Aaron describes his London-based studio, Troy Town Art Pottery, as “a radical and psychedelic workshop” where he has hosted over 80 artists-in-residence, while selling pots to fund the residency programme. In 2017, Aaron curated an exhibition at Tate St Ives, ‘That Continuous Thing: Artists and the Ceramics Studio, 1920 – Today’, featuring artists from the UK ceramic underground of the 1970s and 80s – an ungalvanised community considered irrelevant, both within ceramics and contemporary art circles. This form of practice is often categorised as ‘high craft’ or ‘ceramics in an expanded world’. Aaron noted that ceramics comes in and out of fashion at art fairs, adding that: “Art collection is essentially a speculative form of money laundering!”
Sustaining a Practice and Working with Ambition
Echoing this sentiment, artist Lindsay Seers commented that investment in art is perceived as a way of storing money safely, during her compelling conversation with Helen Pheby (Head of Curatorial Programme at Yorkshire Sculpture Park). Lindsay contrasted the millions spent on the current NFT craze with the contemporaneous reality of artist poverty, and the “vulnerability for the artist within the professional hierarchy”. As part of her campaign, which seeks commitment from galleries for fair payment to artists, Lindsay cited a letter written in 1972 by artist Hollis Frampton to Donald Richie, Curator of Film at MoMA, who said that Frampton’s solo exhibition at the museum would be “all for love and honour and no money is included at all”. In his reply, Frampton lists the cost of making an artwork – from the purchase of film to the museum invigilation – to highlight his lack of renumeration, despite generating income for others within the artworld. As Lindsay pointed out, there is not just one synchronised art world, but multiple economies; buying art is not an elite enterprise and we need to encourage wider approaches to redistribute the wealth.
Lindsay’s work is experimental, immersive and site-responsive, fluctuating between documentary, narrative and fiction. Her artworks embody a “dynamic unfolding in response to site” while being imbued with the intensity of the journey, the travel and the many coincidences that happen along the way. She can hardly see the work until it is installed in the gallery, where it comes together for a short period of time, before returning to the artist’s imagination.
Among many other fascinating points of discussion, the artist noted that everyone’s perception of reality is different, citing the term ‘the hallucinatory real’ to describe how we constantly reconstruct memories through a ‘faulty recall system’, adding that memory is simply “a set of misunderstandings that we hold onto”. Examples include looking back through old diaries, to reassess the truth as it was written at the time, or re-watching a film seen 20 years ago, and clearly observing the constructs through the lens of lived experience, which brings a different reading.
During lockdown, Lindsay took stock of her work, the “failures, chaos and exhaustion”, as well as the vulnerability she feels as a sole maker and woman in a male dominated space of sculptural fabrication. She began to see how obsessive making art can be; how artists share the world in a particular way and don’t clock off. The artist spoke of the raise in consciousness needed to recognise human supremacy as a damaging force on planet, and the pivotal but not widely understood concepts of Quantum Theory and metaphysical entanglement, which explain how our bodies share particles with the earth and the ocean.
Practice & The Anthropocene
Another interesting conversation unfolded between Jakob Fenger, a founding member of the Danish artist group, Superflex, and Chris Clarke, Senior Curator at The Glucksman. Over the course of three decades, Superflex has used a socially engaged model of collective practice to challenge the outmoded image of the lone artist, operating on the fringes of society. Superflex aims to reframe humans as the ‘centre of the world’, stating that “sometimes the best ideas may come from fish”.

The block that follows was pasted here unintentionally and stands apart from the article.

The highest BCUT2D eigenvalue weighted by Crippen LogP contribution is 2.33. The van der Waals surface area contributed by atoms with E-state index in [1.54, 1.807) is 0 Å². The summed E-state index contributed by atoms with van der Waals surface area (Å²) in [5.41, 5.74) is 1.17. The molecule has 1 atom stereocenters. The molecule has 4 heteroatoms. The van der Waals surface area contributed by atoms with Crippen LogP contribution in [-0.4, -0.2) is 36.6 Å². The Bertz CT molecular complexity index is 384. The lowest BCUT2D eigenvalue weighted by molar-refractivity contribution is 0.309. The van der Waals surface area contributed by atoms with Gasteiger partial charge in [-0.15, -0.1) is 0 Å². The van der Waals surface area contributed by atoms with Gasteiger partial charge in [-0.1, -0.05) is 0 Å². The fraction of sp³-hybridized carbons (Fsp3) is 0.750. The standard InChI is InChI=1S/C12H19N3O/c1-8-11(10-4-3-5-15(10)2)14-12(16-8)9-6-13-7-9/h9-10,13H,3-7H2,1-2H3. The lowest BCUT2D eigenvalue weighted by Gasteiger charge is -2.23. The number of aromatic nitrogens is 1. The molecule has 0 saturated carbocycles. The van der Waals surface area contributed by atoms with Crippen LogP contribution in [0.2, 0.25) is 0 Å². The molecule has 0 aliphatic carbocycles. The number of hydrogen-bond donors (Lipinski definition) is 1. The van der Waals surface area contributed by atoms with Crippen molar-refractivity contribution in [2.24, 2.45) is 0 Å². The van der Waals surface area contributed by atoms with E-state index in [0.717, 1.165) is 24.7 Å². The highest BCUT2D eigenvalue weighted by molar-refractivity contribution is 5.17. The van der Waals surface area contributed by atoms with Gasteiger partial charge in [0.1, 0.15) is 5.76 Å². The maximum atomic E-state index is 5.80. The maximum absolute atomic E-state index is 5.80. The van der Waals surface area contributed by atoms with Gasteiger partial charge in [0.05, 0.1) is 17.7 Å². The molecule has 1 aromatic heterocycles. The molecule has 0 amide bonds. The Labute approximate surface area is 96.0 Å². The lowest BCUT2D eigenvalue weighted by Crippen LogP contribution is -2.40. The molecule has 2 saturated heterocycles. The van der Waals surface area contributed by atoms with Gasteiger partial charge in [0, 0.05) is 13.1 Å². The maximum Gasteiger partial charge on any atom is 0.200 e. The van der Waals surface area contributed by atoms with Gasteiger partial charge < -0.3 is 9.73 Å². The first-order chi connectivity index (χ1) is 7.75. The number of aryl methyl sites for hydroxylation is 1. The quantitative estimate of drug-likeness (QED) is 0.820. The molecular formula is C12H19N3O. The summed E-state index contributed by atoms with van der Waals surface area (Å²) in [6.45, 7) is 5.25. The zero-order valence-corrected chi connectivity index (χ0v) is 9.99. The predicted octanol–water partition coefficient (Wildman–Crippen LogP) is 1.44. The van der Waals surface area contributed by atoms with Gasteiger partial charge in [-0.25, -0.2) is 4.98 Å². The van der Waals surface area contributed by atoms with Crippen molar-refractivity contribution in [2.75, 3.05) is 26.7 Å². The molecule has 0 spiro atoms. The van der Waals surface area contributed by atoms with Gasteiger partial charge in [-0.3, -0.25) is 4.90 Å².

An ongoing focus on water featured in Flooded McDonald’s (2009) which visualises the apocalyptic future of climate change through the submersion of a global fast-food chain. Similarly, Dive-In (2019) (commissioned by Desert X for Coachella Valley) is an installation and functional drive-in cinema that will later become an infrastructure for marine life, amid rising sea levels and a subaquatic future accelerated by climate change.
Interspecies Assembly (2021) was a series of sculptures, configured as a gathering site and installed in Central Park, New York City, to highlight ecological turmoil and human exceptionalism. An ‘Interspecies Contract’ was carved into one sculpture, encouraging a state of ‘human idleness’, to remedy dwindling biodiversity and allow other species to flourish.
Superflex is currently developing plans to rebuild a stone reef along the Danish coastline, depleted over the last century through human extraction of stone from the seabed. Given that sea creatures depend on hard surfaces, the artists want to build a city of sculptural infrastructure to encourage diversity.
Being Part of Something
In his keynote presentation, ‘Being Part of Something’, Christian Jankowski discussed a range of previous projects, including The Hunt (1992) in which the artist – heroically armed with a bow and arrow – ‘hunted’ in a supermarket for essential goods. Sharing a similar sense of the absurd, Casting Jesus (2011) documented actors auditioning to play Jesus through a casting agency in Rome and employing a reality TV format. A judging panel of Vatican priests was tasked with selecting the ‘chosen one’.
Christian was presenting from the Kunstmuseum in Bonn, just hours before the screening of his new film, Social Plastic Surgery (2021) commissioned by the museum to celebrate the 100th birthday of Joseph Beuys. The film features interviews with Beuys collectors about living with the artworks for over 40 years, while a series of photographs depicts surgeons (from the nearby Youth Fountain Clinic plastic surgery clinic) re-enacting famous poses by Beuys or naming operations after him. As noted by a Get Together attendee, this work seems particularly appropriate, given that Beuys himself was a great self-publicist who created layers of mythologising around his own legend.
Joanne Laws is Editor of the Visual Artists’ News Sheet.